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Four cities star in Indian Express, a film programme with urban pull at Paris's Forum des Images

Four cities star in Indian Express, a film programme with urban pull at Paris's Forum des Images
 
Aishwarya Rai, Bollywood star. Pathé Distribution

Rosslyn Hyams reports on the Forum des Images film centre's 2017 City Series and its programme of movies and events featuring four cities in India.

Chennai, Mumbai, Kolkota and New Delhi feature in movies from Indian and French directors being shown at Paris City Hall's film library, the Forum des Images, until the end of February 2017.

The Indian Express cycle of 60 films about or shot in some of India’s major cities include some of the colourful and dramatic commercial films, like Ashutosh Gowariker’s Jodhaa Akbar starring Aishwarya Rai-Bachchan and Rhithik Roshan.

The rich and diverse event kicked off with an older film called PyaasaThirsty, 1957, directed by and starring Guru Dutt and heroines of the fifties and sixties like Waheeda Rahman. The film tells the tale of a highly romantic but down-and-out poet whose work is discovered by a prostitute. In this film the love songs are sung in duets.

The 60 films selected for Indian Express cover a large range of films with those urban stories dating from the 1950s filmed in studios up to today, art-house films, documentaries and animation films. In some of the more recent films set in Mumbai or Delhi for example, directors like Anurag Kashyap, Amit Kumar or Kanu Behl shoot their psychological dramas or gangster films in derelict or construction sites or new luxury apartment blocks on the outskirts of the cities.

Indian Express also includes some films made in Indian cities by French directors. “These films help our Parisian audiences make a connection with cinema which is very far from them,” said Laurence Briot of the Forum des Images, who curated the event.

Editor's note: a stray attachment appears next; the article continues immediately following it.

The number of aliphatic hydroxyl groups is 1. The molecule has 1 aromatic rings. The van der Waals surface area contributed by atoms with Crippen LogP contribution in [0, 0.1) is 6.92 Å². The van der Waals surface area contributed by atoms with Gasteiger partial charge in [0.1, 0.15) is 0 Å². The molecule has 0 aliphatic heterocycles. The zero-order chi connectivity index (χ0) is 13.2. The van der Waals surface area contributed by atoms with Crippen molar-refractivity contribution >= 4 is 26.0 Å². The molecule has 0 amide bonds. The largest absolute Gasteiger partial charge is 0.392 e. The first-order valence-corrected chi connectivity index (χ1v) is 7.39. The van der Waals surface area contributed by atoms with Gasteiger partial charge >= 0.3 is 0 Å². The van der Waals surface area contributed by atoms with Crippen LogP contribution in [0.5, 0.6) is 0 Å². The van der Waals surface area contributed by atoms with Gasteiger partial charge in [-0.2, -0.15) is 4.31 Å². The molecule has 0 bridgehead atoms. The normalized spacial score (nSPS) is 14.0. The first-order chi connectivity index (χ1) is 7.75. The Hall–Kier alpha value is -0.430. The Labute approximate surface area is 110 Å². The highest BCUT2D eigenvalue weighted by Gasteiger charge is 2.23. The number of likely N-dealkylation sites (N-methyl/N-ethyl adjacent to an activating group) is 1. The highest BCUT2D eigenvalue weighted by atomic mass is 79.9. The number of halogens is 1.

As broad as the scope of this cycle is, the time and space limits are a source of frustration. Briot confides with a hint of regret that “we have had to leave some films out and there are surely others we didn’t know about. There are so many!”

Beyond the films and to enhance the experience, the Forum des Images has organised meetings with Indian directors who come to talk about their films, film-making and Indian society today, such as actress-director Nandita Das and animation director, Gitanjali Rao.

Indian cinema, past and present

India’s more than one-hundred-year-old cinema industry has been established for years as the most prolific.

The most popular films are those known now as Bollywood, which has become a genre in its own right; the film lasts three hours, a handful of top-billed stars play the main roles, and at least one dance scene will be a hip-thrusting chorus usually choreographed by A.R. Rehman.

More than a thousand films are made in India per year for the big screen. And they are seen by an increasing number of people all over the world, thanks to new technologies.
 


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